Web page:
Gypsy scale

Gypsy scale

The term Gypsy scale, (alternatively known as "Ciprian scale"[citation needed]) refers to one of several musical scales named after their association with Gypsy music.[citation needed]

Hungarian Gypsy scale

Full octave minor Gypsy scale on C. About this sound Play

The Hungarian Gypsy scale can be made by raising the fourth degree of the natural minor scale.[1]

The sequence of steps comprising the Hungarian Gypsy scale is[2]:

1 2 3 4 5 6 7 8

A B C D# E F G A

-W,H,A, H,H,W,W-

(W = Whole Step (Tone), H = Half-Step (Semitone), A=Augmented second)

This scale is one of two known as the Hungarian Gypsy scale.[2][3]

Minor Gypsy scale

The minor Gypsy scale, technically known as the double harmonic scale and popularly called the Spanish Gypsy scale, is a scale that may be played on the (modern) "white keys" of a piano from E to E, except that the G and D are sharpened to the (modern) "black keys" G# and D#.[4] The Spanish Gypsy scale, which is produced by, e.g., raising the fourth note of the fifth mode of the harmonic minor scale, can be readily altered to the Neapolitan minor scale by lowering the third, as well as to the Phrygian dominant scale, also known as the Freygish scale or the "Jewish scale" for its use in Klezmer music, by lowering the 7th.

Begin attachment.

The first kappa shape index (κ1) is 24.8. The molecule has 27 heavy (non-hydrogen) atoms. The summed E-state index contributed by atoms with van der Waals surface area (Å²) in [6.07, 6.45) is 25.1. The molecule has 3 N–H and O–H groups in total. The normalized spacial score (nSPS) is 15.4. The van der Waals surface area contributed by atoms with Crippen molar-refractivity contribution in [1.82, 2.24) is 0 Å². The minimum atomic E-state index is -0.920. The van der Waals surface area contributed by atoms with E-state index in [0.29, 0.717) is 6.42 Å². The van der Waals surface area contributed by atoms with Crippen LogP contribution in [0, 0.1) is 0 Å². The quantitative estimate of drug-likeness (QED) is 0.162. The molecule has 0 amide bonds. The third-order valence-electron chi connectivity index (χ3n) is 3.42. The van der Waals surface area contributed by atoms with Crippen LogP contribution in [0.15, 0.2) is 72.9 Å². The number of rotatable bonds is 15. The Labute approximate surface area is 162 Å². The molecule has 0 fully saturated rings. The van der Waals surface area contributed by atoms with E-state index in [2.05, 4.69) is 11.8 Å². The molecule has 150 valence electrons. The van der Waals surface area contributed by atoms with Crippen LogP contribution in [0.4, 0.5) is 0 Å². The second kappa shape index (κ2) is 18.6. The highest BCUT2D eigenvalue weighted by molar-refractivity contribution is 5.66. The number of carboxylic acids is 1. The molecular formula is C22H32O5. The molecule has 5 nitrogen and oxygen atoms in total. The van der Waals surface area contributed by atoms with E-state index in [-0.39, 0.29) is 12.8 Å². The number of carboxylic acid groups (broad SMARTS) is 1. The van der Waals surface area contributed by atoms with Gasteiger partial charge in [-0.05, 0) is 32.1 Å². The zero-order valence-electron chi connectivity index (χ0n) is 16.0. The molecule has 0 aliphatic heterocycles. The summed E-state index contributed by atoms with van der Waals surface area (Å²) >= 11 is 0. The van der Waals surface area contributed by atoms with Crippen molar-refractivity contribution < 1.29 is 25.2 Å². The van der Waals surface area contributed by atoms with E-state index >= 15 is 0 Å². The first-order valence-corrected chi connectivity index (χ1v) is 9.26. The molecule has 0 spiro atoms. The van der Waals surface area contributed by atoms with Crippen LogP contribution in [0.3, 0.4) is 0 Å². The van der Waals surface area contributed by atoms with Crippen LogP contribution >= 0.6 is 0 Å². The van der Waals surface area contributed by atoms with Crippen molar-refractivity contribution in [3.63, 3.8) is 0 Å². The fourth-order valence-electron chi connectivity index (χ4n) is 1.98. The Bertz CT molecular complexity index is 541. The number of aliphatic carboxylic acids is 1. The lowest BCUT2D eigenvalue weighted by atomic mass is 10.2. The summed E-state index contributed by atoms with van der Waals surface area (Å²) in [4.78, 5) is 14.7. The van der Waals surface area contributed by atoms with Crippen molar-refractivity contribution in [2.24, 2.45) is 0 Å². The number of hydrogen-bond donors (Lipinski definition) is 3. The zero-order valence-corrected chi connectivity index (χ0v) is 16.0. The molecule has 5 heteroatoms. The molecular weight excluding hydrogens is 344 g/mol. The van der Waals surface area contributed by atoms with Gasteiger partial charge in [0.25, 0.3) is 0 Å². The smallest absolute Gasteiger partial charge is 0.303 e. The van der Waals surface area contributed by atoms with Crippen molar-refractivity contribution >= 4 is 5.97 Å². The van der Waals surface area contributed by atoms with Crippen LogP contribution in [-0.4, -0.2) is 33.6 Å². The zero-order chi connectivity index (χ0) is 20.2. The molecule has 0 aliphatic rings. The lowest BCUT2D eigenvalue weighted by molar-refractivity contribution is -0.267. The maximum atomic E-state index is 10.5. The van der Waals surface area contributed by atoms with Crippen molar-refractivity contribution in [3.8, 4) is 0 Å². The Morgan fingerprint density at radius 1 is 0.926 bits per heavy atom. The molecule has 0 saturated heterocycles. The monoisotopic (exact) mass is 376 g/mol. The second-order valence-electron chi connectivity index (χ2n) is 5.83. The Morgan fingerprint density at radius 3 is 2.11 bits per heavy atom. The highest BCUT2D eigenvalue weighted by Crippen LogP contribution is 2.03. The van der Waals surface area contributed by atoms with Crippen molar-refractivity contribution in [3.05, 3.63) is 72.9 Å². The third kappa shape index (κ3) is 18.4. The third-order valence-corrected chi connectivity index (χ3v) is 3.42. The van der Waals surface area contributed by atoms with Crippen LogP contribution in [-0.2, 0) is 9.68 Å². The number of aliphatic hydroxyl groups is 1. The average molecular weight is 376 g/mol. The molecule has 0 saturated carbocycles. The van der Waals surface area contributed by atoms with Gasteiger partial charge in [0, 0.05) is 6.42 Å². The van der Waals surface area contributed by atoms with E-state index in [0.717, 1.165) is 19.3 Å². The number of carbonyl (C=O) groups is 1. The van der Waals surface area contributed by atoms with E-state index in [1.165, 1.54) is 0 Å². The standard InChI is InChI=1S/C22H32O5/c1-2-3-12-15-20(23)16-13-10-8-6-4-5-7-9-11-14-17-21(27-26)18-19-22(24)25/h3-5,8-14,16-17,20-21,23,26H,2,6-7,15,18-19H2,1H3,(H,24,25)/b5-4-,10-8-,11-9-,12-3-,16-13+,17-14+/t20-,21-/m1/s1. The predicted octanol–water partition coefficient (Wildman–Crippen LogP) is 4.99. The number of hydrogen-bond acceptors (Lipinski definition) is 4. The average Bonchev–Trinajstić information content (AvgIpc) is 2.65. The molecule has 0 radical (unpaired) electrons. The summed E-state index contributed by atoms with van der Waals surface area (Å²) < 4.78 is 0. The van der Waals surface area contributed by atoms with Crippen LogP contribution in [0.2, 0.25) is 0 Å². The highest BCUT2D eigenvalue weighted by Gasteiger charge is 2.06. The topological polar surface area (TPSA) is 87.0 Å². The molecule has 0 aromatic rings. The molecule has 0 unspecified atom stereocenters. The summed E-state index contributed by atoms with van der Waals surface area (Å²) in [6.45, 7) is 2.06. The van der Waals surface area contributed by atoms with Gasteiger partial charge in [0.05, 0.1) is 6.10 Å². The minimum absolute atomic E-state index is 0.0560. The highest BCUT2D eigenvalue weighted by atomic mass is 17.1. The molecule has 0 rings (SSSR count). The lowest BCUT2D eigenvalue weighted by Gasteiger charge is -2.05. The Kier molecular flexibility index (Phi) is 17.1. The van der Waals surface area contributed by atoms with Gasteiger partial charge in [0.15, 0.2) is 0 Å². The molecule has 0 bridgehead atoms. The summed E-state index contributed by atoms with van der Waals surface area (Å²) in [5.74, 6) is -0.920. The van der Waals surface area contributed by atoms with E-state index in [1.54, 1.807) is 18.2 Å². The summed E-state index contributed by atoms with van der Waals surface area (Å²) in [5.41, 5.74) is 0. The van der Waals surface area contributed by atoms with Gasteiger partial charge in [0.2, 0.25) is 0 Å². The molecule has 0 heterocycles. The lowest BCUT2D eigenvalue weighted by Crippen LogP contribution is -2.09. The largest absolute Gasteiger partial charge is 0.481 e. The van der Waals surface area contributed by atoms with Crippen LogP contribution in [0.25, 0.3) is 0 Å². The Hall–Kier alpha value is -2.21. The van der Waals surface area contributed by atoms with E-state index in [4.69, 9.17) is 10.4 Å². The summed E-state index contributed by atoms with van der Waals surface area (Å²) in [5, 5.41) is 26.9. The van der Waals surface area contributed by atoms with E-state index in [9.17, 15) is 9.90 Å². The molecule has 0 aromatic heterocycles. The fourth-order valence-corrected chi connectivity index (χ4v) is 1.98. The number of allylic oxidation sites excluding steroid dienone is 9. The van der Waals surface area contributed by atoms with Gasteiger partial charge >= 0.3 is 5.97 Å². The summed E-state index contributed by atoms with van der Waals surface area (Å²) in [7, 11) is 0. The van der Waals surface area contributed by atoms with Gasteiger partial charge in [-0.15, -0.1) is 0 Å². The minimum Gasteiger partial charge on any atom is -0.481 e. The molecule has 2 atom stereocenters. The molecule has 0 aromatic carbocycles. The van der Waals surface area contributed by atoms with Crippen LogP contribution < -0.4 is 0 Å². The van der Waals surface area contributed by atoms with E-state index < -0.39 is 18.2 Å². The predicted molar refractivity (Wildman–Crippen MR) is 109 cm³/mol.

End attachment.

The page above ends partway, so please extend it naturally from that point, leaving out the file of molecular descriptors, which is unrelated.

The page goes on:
The sequence of steps constituting the Spanish Gypsy Scale is[5]:

1 2  3 4 5 6  7 8
C Db E F G Ab B C
 ^  ^ ^ ^ ^  ^ ^ 
 H  A H W H  A H 

(H = half; W = whole; A = augmented)


  1. ^ "Music Solo Performance: Aural and written examination – October/November". Victorian Curriculum and Assessment Authority. August 2006. Retrieved 2008-10-26. 
  2. ^ a b Celentano, Dave (1991). Monster Scales and Modes, p.42. Published by CentreStream. ISBN 0931759595.
  3. ^ The Guitar Grimoire, Adam Kadmon, Published by Carl Fischer.[page needed]
  4. ^ Fernández, Lola (2005). Flamenco Music Theory: Rhythm, Harmony, Melody, Form, p.77. ISBN 8460935140., p. 79 citing Michale, Ulrich (1982). Atlas de Músical, p.87
  5. ^

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